Protect vulnerable populations

Updated April 24, 2020 

Helping vulnerable populations in the United States

As is the case with many disasters, the most vulnerable populations among us are likely to be most affected by COVID-19. People who rely on safety net services will need them now more than ever, and many more will need to seek services for the first time due to the pandemic. We’ve identified several key areas where COVID-19 will have a disproportionate impact: food insecurity, elder care, mental health, homelessness, economic insecurity and child and domestic abuse. Fidelity Charitable has collaborated with the Center for Disaster Philanthropy to provide the following list of organizations offering support services in these areas.

Looking for local nonprofits helping with COVID-19 relief? Check out these resources.

Food insecurity

With many people facing layoffs or cut hours along with shelter-in-place orders and food staple shortages, getting enough food has become increasingly difficult for those who already struggle to keep themselves and their families fed. Children who rely on school for meals may no longer have consistent access to those resources.

Elder care

The symptoms of COVID-19 affect those over the age of 65 more dramatically than younger groups. As such, it’s even more important for seniors to practice social distancing than others to protect their health. Programs that support our elderly neighbors through safe food delivery are essential at this time, as are programs that address isolation or complex medical issues. Your local community foundation is a good place to check in; many community foundations work with local organizations providing essential safety net services. A map of community foundations with specific COVID-19 funds can be found at the bottom of this page.  

Mental health

The isolation often required to shelter-in-place, paired with the stress of health concerns, job loss and the unknown nature of a new pandemic, can place an extreme burden on someone struggling with mental illness. The emotional toll of working on the frontlines of a pandemic may impact first responders, and others may have trouble accessing needed therapy, like those recovering from addiction. 

Homelessness

Those without shelter will inevitably face difficulty in acquiring the necessary food and hygiene essentials to stay healthy in addition to finding medical care for COVID-19 screening and treatment. Older homeless individuals or those with existing health conditions are particularly at risk. Shelter staff will also face many obstacles to preventing an outbreak. 

Economic insecurity

The COVID-19 pandemic has already caused mass layoffs, with no foreseeable end in sight. Many will struggle to make ends meet during this time, while they juggle housing expenses, food costs, potential medical bills and more. National safety net organizations, like United Way, may have local affiliates in your community. Your local community foundation is also a good place to check in; many community foundations work with local organizations providing essential safety net services.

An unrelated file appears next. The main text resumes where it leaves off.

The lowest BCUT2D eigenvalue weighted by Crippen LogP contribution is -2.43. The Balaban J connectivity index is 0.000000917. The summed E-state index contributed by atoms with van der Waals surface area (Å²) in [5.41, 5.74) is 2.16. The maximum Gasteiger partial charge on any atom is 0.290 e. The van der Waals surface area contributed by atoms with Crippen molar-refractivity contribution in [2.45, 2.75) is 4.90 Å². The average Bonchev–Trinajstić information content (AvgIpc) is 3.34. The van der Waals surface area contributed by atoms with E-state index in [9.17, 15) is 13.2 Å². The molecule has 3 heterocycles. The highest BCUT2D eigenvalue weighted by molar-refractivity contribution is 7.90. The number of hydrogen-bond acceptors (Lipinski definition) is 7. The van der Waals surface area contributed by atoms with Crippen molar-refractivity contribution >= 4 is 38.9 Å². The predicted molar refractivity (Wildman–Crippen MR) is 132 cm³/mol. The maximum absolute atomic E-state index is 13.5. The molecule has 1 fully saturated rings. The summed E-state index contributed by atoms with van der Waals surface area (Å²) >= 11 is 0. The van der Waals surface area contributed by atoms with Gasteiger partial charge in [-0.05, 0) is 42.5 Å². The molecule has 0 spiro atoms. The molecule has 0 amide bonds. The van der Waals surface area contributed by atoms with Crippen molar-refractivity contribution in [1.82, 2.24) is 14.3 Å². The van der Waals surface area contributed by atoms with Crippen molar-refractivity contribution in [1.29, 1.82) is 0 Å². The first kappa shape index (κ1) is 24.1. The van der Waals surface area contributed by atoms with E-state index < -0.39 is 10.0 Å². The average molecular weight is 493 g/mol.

Child and domestic abuse

Home isn’t a safe place for everyone. A rise in violence in the home may stem from an  intensely stressful situation, paired with children home from school and adults home from work with no way to leave the house. 

Resources for finding local nonprofits

Much of this response will take place at a local level, so check in with your favorite local organizations and ask about addressing any anticipated gaps.

Need additional guidance on how to select a local organization?

Below is a map tracking all local foundations with funds dedicated to COVID-19 relief. Clicking on a specific fund will give you information about what that fund is addressing. Community foundations often work with local safety net organizations on a regular basis to serve local populations. They may be a great resource for finding local nonprofits doing the most good in your region.

*This resource is reprinted with permission from National Center for Family Philanthropy and Giving Compass. The views and opinions of third-party content providers are solely those of the author and not Fidelity Charitable. Fidelity Charitable does not guarantee the accuracy of the information provided by such third parties. Fidelity Charitable is not responsible for the accuracy of such information or the ability of any organization to achieve specific goals. Fidelity Charitable makes no recommendation or endorsement with respect to any particular organization.

Please note the organizations listed in this guidance do not represent the full list of organizations raising money for relief efforts for the coronavirus. Fidelity Charitable has collaborated with the Center for Disaster Philanthropy to provide these organizations to donors for reference purposes only, and Fidelity Charitable does not endorse these organizations. All grant recommendations are subject to review and approval by the Fidelity Charitable Trustees. Fidelity Charitable will communicate all grant designation recommendations for coronavirus relief to grantees.

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